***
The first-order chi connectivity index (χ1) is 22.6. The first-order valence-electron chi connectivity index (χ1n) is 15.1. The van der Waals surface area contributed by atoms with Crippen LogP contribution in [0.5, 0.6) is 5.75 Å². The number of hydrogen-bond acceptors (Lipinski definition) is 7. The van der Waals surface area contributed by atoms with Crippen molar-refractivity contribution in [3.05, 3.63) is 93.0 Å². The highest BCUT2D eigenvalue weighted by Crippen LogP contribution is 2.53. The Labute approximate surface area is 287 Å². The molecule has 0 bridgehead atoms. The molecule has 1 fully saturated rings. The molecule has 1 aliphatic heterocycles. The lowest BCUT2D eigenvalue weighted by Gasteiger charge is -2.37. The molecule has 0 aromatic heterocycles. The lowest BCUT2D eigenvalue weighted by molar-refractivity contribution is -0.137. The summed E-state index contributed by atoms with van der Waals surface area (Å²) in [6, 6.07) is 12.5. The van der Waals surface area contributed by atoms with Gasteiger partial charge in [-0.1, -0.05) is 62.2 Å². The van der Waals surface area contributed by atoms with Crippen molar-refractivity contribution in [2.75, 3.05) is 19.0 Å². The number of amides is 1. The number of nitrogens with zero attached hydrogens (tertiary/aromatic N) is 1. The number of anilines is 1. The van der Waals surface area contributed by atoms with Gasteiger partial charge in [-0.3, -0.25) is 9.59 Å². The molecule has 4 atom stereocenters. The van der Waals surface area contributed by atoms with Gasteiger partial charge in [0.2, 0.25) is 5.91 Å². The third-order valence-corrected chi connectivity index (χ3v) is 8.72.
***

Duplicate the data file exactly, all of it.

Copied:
The first-order chi connectivity index (χ1) is 22.6. The first-order valence-electron chi connectivity index (χ1n) is 15.1. The van der Waals surface area contributed by atoms with Crippen LogP contribution in [0.5, 0.6) is 5.75 Å². The number of hydrogen-bond acceptors (Lipinski definition) is 7. The van der Waals surface area contributed by atoms with Crippen molar-refractivity contribution in [3.05, 3.63) is 93.0 Å². The highest BCUT2D eigenvalue weighted by Crippen LogP contribution is 2.53. The Labute approximate surface area is 287 Å². The molecule has 0 bridgehead atoms. The molecule has 1 fully saturated rings. The molecule has 1 aliphatic heterocycles. The lowest BCUT2D eigenvalue weighted by Gasteiger charge is -2.37. The molecule has 0 aromatic heterocycles. The lowest BCUT2D eigenvalue weighted by molar-refractivity contribution is -0.137. The summed E-state index contributed by atoms with van der Waals surface area (Å²) in [6, 6.07) is 12.5. The van der Waals surface area contributed by atoms with Gasteiger partial charge in [-0.1, -0.05) is 62.2 Å². The van der Waals surface area contributed by atoms with Crippen molar-refractivity contribution in [2.75, 3.05) is 19.0 Å². The number of amides is 1. The number of nitrogens with zero attached hydrogens (tertiary/aromatic N) is 1. The number of anilines is 1. The van der Waals surface area contributed by atoms with Gasteiger partial charge in [-0.3, -0.25) is 9.59 Å². The molecule has 4 atom stereocenters. The van der Waals surface area contributed by atoms with Gasteiger partial charge in [0.2, 0.25) is 5.91 Å². The third-order valence-corrected chi connectivity index (χ3v) is 8.72.